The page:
The prayer hall on the first floor has the Buddha seated in the middle with standing figurines encircling the Buddha. (Photography within temples and Dzongs is prohibited)

The legend has it that Guru Padmasambhava or Guru Rinpoche as he is popularly known prophesied in the 8th century that a large statue of Buddha would be built in the twentieth century that would bestow peace and happiness to people all over. Guru Rinpoche is considered as the second Buddha by Buddhists as he was instrumental in reaching the Buddha's teachings to the common people. 

Temples all over Bhutan worship the trio of the Guru, the Buddha himself, and the Lama Zhabdrung who unified all the kingdoms under one peaceful nation. This also forms the core of the mythology and folklore of Bhutan's culture and traditions.

One of the golden Dakinis or celestial beings that surround the temple as though guarding it

View of the building across the Buddha Dordenma

A panoramic view of the surrounding structure and area from the Budda statue elevation.

3. Mothithang Takin Preserve

Takin is the national animal of Bhutan. It looks like a hybrid of a goat and a cow. We went to visit this unique creature at the reserve. The Preservatory is a small zoo where these rare species are housed. You need to walk around a bit to spot these animals in their natural habitat but unfortunately, a steady downpour caught us off guard. Although we went armed with umbrellas and jackets, they were all within the safety of our vehicle. So, we decided to make do with the first view of the creature from a rather long distance and hastened back.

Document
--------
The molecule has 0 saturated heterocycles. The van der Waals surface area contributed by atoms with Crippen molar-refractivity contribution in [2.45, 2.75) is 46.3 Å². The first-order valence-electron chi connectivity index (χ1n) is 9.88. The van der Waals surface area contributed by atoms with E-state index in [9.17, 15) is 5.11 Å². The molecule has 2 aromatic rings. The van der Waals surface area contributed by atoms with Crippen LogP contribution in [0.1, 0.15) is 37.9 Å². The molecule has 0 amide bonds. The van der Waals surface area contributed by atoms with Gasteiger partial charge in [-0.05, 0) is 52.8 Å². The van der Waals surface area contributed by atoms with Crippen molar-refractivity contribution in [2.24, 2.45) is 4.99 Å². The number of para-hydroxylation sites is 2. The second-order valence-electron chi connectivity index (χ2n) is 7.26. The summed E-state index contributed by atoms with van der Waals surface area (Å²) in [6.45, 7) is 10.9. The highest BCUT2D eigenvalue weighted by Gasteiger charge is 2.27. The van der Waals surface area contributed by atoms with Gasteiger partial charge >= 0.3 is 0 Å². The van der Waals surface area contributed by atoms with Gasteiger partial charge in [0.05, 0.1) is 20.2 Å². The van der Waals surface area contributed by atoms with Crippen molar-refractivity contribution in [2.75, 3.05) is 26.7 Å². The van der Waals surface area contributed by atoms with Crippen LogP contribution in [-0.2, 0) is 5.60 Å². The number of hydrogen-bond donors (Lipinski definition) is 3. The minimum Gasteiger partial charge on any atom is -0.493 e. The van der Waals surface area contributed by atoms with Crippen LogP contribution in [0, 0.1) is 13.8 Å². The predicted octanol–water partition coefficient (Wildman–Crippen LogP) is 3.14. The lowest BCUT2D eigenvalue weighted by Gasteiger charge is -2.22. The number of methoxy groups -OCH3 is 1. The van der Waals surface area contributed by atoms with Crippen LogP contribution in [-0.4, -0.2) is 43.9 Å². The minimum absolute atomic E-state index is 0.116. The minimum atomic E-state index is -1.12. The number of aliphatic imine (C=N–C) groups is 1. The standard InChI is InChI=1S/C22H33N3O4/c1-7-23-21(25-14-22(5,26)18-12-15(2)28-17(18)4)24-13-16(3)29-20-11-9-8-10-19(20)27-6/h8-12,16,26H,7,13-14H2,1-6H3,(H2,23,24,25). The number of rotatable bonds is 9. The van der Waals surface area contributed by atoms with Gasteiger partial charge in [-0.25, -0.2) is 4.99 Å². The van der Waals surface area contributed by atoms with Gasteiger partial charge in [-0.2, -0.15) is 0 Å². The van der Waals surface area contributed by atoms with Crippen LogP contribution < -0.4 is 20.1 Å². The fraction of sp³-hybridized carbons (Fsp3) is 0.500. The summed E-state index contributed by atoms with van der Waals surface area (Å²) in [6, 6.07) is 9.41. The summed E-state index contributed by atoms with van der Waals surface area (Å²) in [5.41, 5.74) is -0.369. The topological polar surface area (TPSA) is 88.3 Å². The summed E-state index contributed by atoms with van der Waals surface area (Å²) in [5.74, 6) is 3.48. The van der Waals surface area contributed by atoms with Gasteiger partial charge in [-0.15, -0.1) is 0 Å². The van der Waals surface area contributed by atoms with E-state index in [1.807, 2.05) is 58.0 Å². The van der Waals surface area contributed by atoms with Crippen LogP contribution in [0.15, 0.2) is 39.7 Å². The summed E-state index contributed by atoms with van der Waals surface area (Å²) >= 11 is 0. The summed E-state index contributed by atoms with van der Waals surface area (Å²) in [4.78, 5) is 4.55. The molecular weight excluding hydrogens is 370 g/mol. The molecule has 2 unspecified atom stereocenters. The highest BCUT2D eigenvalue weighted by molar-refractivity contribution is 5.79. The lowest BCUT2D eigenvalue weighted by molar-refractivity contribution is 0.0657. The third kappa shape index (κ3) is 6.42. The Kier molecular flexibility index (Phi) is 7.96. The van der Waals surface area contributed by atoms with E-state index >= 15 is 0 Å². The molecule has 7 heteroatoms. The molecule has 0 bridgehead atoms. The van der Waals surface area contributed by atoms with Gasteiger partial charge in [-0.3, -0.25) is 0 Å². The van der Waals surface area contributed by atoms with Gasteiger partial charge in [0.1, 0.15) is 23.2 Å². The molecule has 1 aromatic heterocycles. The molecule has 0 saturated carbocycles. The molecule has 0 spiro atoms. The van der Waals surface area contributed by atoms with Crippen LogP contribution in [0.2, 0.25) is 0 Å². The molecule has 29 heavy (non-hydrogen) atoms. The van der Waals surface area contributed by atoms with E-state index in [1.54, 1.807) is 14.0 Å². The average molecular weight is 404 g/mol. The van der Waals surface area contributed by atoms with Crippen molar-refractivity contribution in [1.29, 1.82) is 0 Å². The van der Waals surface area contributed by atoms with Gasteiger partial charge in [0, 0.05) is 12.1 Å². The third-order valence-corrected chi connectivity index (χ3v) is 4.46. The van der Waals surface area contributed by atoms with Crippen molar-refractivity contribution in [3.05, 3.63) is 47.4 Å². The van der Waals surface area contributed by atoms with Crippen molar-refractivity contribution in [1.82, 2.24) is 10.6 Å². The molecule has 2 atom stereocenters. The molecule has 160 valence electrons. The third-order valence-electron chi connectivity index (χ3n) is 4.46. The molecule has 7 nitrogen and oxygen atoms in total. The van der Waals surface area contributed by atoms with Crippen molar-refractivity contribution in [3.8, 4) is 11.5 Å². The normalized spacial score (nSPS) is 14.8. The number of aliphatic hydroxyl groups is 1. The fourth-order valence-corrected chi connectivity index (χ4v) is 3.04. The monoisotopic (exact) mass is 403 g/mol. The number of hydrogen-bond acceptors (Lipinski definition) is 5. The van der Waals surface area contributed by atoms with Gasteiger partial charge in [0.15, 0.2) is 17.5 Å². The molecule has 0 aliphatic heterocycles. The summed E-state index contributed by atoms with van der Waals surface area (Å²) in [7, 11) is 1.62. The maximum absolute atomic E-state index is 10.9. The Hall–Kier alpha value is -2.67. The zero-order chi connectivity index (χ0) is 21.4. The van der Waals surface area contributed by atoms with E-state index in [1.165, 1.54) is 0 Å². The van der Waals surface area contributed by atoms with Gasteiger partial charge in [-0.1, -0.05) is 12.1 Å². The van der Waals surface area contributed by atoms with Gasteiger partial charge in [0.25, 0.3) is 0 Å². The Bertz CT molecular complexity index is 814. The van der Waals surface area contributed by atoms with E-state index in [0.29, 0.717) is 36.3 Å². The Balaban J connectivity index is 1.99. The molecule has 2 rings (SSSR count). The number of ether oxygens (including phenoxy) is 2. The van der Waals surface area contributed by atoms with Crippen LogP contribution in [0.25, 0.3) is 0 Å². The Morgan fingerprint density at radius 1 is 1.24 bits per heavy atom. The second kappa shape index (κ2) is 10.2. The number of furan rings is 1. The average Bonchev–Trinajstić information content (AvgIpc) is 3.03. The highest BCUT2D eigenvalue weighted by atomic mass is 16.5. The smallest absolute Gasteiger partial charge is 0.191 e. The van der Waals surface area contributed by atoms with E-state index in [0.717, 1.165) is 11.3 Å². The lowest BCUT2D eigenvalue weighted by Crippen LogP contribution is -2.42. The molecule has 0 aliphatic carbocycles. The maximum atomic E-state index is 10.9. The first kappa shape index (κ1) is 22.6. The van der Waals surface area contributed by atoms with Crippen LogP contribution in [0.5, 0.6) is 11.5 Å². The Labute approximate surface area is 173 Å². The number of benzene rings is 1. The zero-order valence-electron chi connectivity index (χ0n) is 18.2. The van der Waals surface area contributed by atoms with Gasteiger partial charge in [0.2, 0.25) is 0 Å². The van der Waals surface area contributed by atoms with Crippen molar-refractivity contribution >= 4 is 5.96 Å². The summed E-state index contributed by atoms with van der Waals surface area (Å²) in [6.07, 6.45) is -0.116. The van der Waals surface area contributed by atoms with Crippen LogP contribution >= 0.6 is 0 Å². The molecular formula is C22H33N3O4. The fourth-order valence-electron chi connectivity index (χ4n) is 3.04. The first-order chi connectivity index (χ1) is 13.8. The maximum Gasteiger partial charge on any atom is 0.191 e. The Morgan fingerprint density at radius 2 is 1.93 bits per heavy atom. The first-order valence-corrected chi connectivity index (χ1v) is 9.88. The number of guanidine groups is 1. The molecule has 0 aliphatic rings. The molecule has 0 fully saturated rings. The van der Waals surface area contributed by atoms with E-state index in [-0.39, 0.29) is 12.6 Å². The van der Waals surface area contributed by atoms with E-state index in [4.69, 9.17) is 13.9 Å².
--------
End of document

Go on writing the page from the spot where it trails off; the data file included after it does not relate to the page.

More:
This photo of Motithang Takin Preserve is courtesy of TripAdvisor 

4. National Folk and Heritage Museum

This museum is an insight to how the ancestors lived in Bhutan. One can see the iron cast vessels to the various tools used for hunting and cooking, the horse saddles, the food used for traditional cooking. The museum itself is housed in an ancient house with 2-3 storeys. Narrow, wooden steps lead you to each floor and then to the attic. 

A couple of cloth weavers sat outside the house spinning lovely designs on silk and cotton yarn to weave colorful stoles and jackets. (the cost of these can be anywhere between INR 1200- INR 6000 depending on the fabric and intricacy of the weave)

We do not have any snaps of these weavers from the museum but clicked a few at the in-house store of our Hotel.

A few points to know:

1. The Indian currency is largely accepted across Bhutan except for the new 2000 rupee notes and in some places the new 500 rupee notes.
2. Cards are accepted at prominent Hotels but for the smaller stores, it's advisable to carry change in Bhutan currency (ngultrum which is equivalent in value to INR). We got some cash exchanged at our Hotel in Phuentsholing itself.
3. We observed a lot of working women around Bhutan at the Hotels we stayed or around the city in general (as you can also observe from the weaving pics above), and we found that Bhutan is a matriarchal society with about 60% of businesses run by women. 
4. If you're interested in viewing the cultural dance, you can inform your travel agent or the Hotel you're staying at well in advance since that needs to be specially arranged for (during the non-festival period).